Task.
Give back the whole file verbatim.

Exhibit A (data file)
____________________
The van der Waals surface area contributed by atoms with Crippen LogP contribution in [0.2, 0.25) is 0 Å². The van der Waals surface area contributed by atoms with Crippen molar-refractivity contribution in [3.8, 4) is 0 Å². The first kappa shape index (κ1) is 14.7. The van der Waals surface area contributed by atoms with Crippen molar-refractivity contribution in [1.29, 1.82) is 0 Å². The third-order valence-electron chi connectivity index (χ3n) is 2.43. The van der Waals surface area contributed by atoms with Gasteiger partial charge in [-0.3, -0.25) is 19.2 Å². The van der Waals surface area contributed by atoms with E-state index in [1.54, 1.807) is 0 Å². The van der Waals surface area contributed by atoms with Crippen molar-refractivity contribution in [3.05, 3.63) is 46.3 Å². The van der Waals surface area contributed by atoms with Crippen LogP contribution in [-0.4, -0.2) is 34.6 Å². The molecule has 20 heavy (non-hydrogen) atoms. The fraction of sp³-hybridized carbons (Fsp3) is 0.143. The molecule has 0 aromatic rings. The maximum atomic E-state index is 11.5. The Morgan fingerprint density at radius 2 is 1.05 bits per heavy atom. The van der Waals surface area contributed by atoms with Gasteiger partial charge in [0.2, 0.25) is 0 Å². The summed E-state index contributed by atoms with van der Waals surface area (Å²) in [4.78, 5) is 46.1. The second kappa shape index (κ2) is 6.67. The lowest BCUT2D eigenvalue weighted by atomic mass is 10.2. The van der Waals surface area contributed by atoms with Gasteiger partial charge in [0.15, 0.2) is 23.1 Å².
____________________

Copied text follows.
The van der Waals surface area contributed by atoms with Crippen LogP contribution in [0.2, 0.25) is 0 Å². The van der Waals surface area contributed by atoms with Crippen molar-refractivity contribution in [3.8, 4) is 0 Å². The first kappa shape index (κ1) is 14.7. The van der Waals surface area contributed by atoms with Crippen molar-refractivity contribution in [1.29, 1.82) is 0 Å². The third-order valence-electron chi connectivity index (χ3n) is 2.43. The van der Waals surface area contributed by atoms with Gasteiger partial charge in [-0.3, -0.25) is 19.2 Å². The van der Waals surface area contributed by atoms with E-state index in [1.54, 1.807) is 0 Å². The van der Waals surface area contributed by atoms with Crippen molar-refractivity contribution in [3.05, 3.63) is 46.3 Å². The van der Waals surface area contributed by atoms with Crippen LogP contribution in [-0.4, -0.2) is 34.6 Å². The molecule has 20 heavy (non-hydrogen) atoms. The fraction of sp³-hybridized carbons (Fsp3) is 0.143. The molecule has 0 aromatic rings. The maximum atomic E-state index is 11.5. The Morgan fingerprint density at radius 2 is 1.05 bits per heavy atom. The van der Waals surface area contributed by atoms with Gasteiger partial charge in [0.2, 0.25) is 0 Å². The summed E-state index contributed by atoms with van der Waals surface area (Å²) in [4.78, 5) is 46.1. The second kappa shape index (κ2) is 6.67. The lowest BCUT2D eigenvalue weighted by atomic mass is 10.2. The van der Waals surface area contributed by atoms with Gasteiger partial charge in [0.15, 0.2) is 23.1 Å².